Take a Resveratrol Supplement in Addition to Your Red Wine - Optimal Health and Youth
By Charles Poliquin
Resveratrol is famous for being a compound found in red wine and for having anti-aging benefits. In fact, the benefits go further than just wine and beauty. Research indicates that resveratrol can raise metabolism, prevent and fight cancer, increase muscle mass, burn fat, and treat diabetes.
The main benefit of resveratrol appears to be its ability to decrease inflammation and oxidative stress thereby protecting the body against a disease-causing response. For example, a study of individuals who consumed a high-fat, high-carb meal with a 100 mg supplement of resveratrol had significantly reduced biological oxidative and inflammatory responses, indicating its benefit in reducing the risk of diabetes and atherosclerosis, particularly with a high-fat, high-carb diet. Protection against cancer and unhealthy cell proliferation is another primary benefit of taking resveratrol: It has been shown to fight colon, liver, breast, and skin cancer, among others.
Resveratrol is of particular interest to athletes and recreational trainees alike. Less inflammation following training promotes a more rapid recovery and greater strength, muscle mass, and power gains as well as potentially less soreness and discomfort following a hard workout. Try my Resveratrol PX for your inflammation needs and get an ideal dose of Quercetin—another great plant compound that reduces inflammation and improves insulin sensitivity.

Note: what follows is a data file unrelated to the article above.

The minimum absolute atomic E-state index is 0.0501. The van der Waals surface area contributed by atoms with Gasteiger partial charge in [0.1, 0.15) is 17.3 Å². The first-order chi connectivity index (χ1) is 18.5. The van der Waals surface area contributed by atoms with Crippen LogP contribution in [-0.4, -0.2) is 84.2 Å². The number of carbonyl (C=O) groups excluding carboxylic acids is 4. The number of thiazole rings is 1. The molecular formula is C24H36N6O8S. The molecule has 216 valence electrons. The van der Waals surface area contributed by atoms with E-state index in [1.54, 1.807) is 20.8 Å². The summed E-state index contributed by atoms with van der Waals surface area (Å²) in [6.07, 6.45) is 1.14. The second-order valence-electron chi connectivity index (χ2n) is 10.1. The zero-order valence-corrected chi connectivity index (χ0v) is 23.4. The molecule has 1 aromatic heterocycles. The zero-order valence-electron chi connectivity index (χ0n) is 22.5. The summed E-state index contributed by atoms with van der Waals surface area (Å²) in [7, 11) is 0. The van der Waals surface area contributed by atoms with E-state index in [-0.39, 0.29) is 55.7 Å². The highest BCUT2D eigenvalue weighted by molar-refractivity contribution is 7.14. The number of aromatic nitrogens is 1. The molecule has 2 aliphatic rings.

Take note that researchers suggest taking a resveratrol supplement rather than getting it from wine or juice because concentrations vary widely among red wines. Plus, the recommended daily dosage is 250 milligrams, significantly more than is found in red wine.
Smoliga, J.M., Baur, J.A., Hausenblas, H.A. REsveratrol and Health—A Comprehensive Review of Human Clinical Trials. Molecular Nutrition and Food Research. 20 Jun, 2011. Published Ahead of Print.
Vang, O., Ahmad, N., Baile, C., Bur, J., Brown, K., Csiszar, A., et al. What is New for an Old Molecule? Systematic Review and Recommendations on the Use of Resveratrol. PloS ONE. 2011. 6(6).
Chia-Chi, C., Martinez, K., Xie, G., Kennedy, A., et al. Quercetin is Equally or More Effective than Resveratrol in Attenuating Tumor Necrosis Factor-α–Mediated Inflammation and Insulin Resistance in Primary Human Adipocytes. American Journal of Clinical Nutrition. 2010. 92, 1511-1521.